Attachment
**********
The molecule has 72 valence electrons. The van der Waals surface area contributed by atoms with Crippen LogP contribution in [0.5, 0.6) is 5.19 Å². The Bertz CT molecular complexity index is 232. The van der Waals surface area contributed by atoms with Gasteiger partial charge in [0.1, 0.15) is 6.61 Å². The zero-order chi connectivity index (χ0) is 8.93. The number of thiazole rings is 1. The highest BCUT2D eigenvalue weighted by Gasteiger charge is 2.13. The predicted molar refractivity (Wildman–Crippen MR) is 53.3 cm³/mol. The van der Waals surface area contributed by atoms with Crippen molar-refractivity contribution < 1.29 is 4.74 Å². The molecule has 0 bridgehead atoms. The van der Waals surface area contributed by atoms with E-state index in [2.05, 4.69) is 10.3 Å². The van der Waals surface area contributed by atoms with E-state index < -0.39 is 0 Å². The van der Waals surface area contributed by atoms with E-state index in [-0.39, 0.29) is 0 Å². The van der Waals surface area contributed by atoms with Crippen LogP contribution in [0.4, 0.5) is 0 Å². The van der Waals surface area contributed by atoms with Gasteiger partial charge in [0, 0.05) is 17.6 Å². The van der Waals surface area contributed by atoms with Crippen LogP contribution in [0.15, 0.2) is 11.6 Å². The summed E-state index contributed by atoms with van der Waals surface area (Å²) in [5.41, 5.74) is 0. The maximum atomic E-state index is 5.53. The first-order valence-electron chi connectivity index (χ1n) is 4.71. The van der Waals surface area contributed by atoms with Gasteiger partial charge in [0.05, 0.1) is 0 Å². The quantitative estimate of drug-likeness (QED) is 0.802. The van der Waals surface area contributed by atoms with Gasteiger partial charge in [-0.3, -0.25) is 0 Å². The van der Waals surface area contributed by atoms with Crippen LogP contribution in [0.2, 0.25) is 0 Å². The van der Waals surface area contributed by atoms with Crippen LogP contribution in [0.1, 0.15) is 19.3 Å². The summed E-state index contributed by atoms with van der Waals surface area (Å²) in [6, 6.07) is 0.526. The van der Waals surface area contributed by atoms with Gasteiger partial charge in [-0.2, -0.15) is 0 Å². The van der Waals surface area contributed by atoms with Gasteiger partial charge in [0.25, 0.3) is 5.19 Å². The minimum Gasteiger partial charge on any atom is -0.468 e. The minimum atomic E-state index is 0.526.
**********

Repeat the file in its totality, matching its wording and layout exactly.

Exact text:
The molecule has 72 valence electrons. The van der Waals surface area contributed by atoms with Crippen LogP contribution in [0.5, 0.6) is 5.19 Å². The Bertz CT molecular complexity index is 232. The van der Waals surface area contributed by atoms with Gasteiger partial charge in [0.1, 0.15) is 6.61 Å². The zero-order chi connectivity index (χ0) is 8.93. The number of thiazole rings is 1. The highest BCUT2D eigenvalue weighted by Gasteiger charge is 2.13. The predicted molar refractivity (Wildman–Crippen MR) is 53.3 cm³/mol. The van der Waals surface area contributed by atoms with Crippen molar-refractivity contribution < 1.29 is 4.74 Å². The molecule has 0 bridgehead atoms. The van der Waals surface area contributed by atoms with E-state index in [2.05, 4.69) is 10.3 Å². The van der Waals surface area contributed by atoms with E-state index < -0.39 is 0 Å². The van der Waals surface area contributed by atoms with E-state index in [-0.39, 0.29) is 0 Å². The van der Waals surface area contributed by atoms with Crippen LogP contribution in [0.4, 0.5) is 0 Å². The van der Waals surface area contributed by atoms with Gasteiger partial charge in [0, 0.05) is 17.6 Å². The van der Waals surface area contributed by atoms with Crippen LogP contribution in [0.15, 0.2) is 11.6 Å². The summed E-state index contributed by atoms with van der Waals surface area (Å²) in [5.41, 5.74) is 0. The maximum atomic E-state index is 5.53. The first-order valence-electron chi connectivity index (χ1n) is 4.71. The van der Waals surface area contributed by atoms with Gasteiger partial charge in [0.05, 0.1) is 0 Å². The quantitative estimate of drug-likeness (QED) is 0.802. The van der Waals surface area contributed by atoms with Gasteiger partial charge in [-0.3, -0.25) is 0 Å². The van der Waals surface area contributed by atoms with Crippen LogP contribution in [0.2, 0.25) is 0 Å². The van der Waals surface area contributed by atoms with Crippen LogP contribution in [0.1, 0.15) is 19.3 Å². The summed E-state index contributed by atoms with van der Waals surface area (Å²) in [6, 6.07) is 0.526. The van der Waals surface area contributed by atoms with Gasteiger partial charge in [-0.2, -0.15) is 0 Å². The van der Waals surface area contributed by atoms with Gasteiger partial charge in [0.25, 0.3) is 5.19 Å². The minimum Gasteiger partial charge on any atom is -0.468 e. The minimum atomic E-state index is 0.526.